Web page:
Monday, February 25, 2013

His Last Bow: Review

His Last Bow (originally, Reminiscences of Sherlock Holmes) is a collection of 7-8 Holmes tales, including the title story.  "The Adventure of the Cardboard Box" appears in The Memoirs of Sherlock Holmes in British editions, but is added to the American edition of His Last Bow.  A story that deals with adultery, it was thought when Memoirs was published to be too risqué for the American public at the time. So, the story was held back and added later to His Last Bow. These are all quite good.  I thoroughly enjoyed the stories back in junior high school when I first read them and I enjoyed them just as much in this re-read.  Four stars--both then and now.

"The Adventure of Wisteria Lodge": Mr. Scott Eccles is invited to spend the night at the home of a Spanish gentleman he has just met.  During the night, the man and his servants disappear, leaving Eccles alone and baffled.  Eccles consults Holmes--only to find out that Garcia, the Spaniard, has been murdered. What was the purpose behind the invitation...and why was Garcia killed?

"The Adventure of the Cardboard Box": Miss Cushing, a maiden lady of fifty, is the recipient of a rather nasty little package...a cardboard box with a pair of human ears laid down in salt. Is it just a joke--in very poor taste--by her former boarders who were medical students? Or is there something more sinister afoot?

What object is served by this circle of misery and violence and fear? It must tend to some end, or else our universe is ruled by chance, which is unthinkable. But what end? There is the great standing perennial problem to which human reason is as far from an answer as ever. ~Holmes

"The Adventure of the Red Circle": Mrs. Warren has an odd lodger.  For five pounds a week (way more than the going price), he asks to taker her rooms--the money is hers if she will leave him completely alone.  Neither she nor her husband have set eyes on him for ten days and it has made her afraid.  And so she comes to Holmes with her story.  Her husband is abducted and Holmes helps track down a notorious member of the Italian underworld.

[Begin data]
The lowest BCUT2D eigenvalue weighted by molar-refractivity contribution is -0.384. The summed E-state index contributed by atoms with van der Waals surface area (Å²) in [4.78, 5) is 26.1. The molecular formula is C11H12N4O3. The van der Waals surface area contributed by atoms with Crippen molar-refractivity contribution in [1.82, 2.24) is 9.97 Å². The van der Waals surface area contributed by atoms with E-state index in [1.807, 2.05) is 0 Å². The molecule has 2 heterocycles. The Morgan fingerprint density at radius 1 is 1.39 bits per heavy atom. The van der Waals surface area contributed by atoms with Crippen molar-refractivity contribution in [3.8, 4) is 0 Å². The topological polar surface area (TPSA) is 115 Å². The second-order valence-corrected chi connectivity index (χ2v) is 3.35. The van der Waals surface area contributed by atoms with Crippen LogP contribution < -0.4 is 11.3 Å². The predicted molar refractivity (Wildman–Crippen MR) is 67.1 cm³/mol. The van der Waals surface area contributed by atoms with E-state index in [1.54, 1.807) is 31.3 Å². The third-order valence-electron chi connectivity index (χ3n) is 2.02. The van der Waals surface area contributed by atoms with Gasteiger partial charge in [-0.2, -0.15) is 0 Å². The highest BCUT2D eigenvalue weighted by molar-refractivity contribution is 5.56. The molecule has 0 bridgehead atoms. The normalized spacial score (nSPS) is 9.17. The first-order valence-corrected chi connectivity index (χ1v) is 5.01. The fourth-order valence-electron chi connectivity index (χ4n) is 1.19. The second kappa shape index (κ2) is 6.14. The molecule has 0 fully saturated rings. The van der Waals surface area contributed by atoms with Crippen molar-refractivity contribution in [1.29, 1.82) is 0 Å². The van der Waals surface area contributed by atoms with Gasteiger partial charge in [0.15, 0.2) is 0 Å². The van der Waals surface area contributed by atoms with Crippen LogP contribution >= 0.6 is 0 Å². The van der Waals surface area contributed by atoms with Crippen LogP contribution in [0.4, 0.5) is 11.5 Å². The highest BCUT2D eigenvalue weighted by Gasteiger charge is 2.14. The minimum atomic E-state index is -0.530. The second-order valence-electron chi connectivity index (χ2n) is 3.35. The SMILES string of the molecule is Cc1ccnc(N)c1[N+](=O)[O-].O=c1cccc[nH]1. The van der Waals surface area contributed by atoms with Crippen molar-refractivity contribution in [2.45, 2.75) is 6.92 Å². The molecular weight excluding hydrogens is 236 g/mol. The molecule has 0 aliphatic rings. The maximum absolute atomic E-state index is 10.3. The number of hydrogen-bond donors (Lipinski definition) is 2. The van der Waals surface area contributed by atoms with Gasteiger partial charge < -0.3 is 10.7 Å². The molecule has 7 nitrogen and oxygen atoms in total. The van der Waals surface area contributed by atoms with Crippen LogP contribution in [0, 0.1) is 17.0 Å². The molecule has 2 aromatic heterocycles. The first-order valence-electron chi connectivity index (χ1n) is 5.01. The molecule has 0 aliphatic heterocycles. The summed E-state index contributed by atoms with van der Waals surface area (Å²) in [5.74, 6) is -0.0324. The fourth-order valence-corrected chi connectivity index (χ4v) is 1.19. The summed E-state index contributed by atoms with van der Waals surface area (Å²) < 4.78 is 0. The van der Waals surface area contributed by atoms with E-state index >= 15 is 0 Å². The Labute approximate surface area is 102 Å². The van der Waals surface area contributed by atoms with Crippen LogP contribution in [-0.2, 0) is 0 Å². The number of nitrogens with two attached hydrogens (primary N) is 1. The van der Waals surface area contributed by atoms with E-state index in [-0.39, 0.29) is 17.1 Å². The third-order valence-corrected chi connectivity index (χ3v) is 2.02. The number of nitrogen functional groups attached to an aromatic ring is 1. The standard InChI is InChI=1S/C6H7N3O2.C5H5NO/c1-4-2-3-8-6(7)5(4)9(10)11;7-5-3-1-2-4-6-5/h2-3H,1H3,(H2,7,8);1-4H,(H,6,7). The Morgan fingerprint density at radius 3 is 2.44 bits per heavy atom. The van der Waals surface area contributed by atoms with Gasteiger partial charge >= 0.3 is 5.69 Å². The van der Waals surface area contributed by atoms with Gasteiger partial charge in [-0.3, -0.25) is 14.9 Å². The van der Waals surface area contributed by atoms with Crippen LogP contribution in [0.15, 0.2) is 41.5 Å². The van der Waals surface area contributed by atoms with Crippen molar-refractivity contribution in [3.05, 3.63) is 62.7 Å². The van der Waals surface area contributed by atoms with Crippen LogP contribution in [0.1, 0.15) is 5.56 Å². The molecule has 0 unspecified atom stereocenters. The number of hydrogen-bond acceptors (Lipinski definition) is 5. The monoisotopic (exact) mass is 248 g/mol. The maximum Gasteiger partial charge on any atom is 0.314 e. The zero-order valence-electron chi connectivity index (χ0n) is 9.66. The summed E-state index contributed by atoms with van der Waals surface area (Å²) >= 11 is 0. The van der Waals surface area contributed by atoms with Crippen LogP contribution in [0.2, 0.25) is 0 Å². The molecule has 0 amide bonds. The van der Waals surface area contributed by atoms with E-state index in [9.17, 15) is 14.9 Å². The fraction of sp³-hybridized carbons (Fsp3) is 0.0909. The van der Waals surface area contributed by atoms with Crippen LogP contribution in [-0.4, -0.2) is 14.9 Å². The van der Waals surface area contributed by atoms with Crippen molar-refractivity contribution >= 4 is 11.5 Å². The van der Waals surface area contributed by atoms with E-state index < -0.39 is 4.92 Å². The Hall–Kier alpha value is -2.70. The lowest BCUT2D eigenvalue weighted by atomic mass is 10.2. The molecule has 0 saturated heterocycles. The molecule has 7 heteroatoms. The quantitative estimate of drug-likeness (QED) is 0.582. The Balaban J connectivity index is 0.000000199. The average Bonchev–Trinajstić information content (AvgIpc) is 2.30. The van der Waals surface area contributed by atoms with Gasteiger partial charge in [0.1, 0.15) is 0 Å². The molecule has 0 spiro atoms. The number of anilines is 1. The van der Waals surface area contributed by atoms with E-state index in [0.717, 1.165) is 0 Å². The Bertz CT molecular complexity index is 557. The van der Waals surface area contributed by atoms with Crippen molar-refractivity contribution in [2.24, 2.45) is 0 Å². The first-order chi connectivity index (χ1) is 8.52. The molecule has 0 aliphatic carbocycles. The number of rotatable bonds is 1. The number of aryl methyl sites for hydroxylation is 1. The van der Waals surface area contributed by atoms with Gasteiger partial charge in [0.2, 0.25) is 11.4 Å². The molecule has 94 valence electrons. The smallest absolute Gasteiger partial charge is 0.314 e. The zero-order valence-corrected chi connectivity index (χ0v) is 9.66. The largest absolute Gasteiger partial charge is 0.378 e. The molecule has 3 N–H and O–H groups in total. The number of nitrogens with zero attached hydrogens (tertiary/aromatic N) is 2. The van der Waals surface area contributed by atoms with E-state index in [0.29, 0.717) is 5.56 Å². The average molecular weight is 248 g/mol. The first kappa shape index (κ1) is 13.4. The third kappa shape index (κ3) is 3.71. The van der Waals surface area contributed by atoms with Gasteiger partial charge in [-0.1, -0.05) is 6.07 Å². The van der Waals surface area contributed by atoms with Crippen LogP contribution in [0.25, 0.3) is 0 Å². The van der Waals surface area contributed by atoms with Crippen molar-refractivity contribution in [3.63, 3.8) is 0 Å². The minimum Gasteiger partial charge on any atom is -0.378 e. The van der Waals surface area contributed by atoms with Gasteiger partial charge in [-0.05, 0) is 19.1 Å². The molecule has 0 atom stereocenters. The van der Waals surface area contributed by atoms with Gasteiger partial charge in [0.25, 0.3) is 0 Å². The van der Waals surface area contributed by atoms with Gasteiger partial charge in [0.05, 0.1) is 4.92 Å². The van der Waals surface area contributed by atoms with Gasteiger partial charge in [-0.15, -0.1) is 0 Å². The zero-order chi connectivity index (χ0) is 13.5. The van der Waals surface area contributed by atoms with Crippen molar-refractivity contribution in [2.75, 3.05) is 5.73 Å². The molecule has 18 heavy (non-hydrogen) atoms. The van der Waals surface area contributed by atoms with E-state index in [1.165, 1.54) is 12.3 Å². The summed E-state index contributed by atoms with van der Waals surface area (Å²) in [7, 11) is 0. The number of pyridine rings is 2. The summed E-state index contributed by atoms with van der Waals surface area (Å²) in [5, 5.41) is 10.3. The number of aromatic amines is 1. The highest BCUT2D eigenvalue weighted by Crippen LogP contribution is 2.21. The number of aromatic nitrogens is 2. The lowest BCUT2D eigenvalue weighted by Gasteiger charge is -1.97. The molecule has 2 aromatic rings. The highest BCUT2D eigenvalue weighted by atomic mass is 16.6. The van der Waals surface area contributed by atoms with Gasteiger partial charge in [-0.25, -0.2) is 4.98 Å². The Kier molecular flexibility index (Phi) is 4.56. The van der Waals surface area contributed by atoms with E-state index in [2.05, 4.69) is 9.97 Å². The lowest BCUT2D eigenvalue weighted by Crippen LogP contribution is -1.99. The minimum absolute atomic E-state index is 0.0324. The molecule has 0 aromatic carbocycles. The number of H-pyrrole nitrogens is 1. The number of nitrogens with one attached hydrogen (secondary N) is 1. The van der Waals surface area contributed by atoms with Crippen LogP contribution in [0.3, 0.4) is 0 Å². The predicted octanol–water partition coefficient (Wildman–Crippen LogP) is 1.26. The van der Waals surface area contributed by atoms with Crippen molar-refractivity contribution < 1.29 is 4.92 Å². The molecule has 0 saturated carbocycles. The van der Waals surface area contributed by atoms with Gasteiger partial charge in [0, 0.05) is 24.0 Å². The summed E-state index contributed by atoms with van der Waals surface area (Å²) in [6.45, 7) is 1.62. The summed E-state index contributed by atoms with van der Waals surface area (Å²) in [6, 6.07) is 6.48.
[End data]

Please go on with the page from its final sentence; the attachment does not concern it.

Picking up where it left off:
Education never ends, Watson. It is a series of lessons with the greatest for the last. ~Holmes

"The Adventure of the Bruce-Partington Plans": Sherlock's brother, Mycroft, makes an appearance in this story of murder and the lost plans to a secret submarine. Holmes must prove the guilt or innocence of a certain government clerk.

But that Mycroft should break out in this erratic fashion! A planet might as well leave its orbit. ~Holmes

We must fall back upon the old axiom that when all other contingencies fail, whatever remains, however improbable, must be the truth. ~Holmes

"The Adventure of the Dying Detective": Holmes must go to death's door (his own) to bring a cold blooded killer to justice. It begins to look like even his friend Doctor Watson will be unable to save him from the mysterious illness that has overtaken him.

"The Disappearance of Lady Frances Carfax": As the title indicates, Lady Frances is missing.  Holmes sends Watson to Lausanne to investigate.  Watson is led to Germany where Lady Frances apparently met a couple by the name of Schlessinger as well as a large bearded man.  When Watson contacts Holmes to report, all Holmes wants to know is the shape of Schlessinger's left ear.

"The Adventure of the Devil's Foot": Or, as Holmes refers to it, "The Cornish Horror"--the strangest case he ever handled. Holmes is told by a Harley Street specialist that he must take a complete rest if he is to avoid a breakdown. He & Watson head to the Cornish coast where Holmes winds up investigating the murder of the sister of a man named Tresginnis and the madness of his brothers.

To let the brain work without sufficient material is like racing an engine. It racks itself to pieces. ~Holmes

"I followed you."(Holmes)
"I saw no one."(Dr. Sterndale)
"That is what you may expect to see when I follow you." (Holmes)

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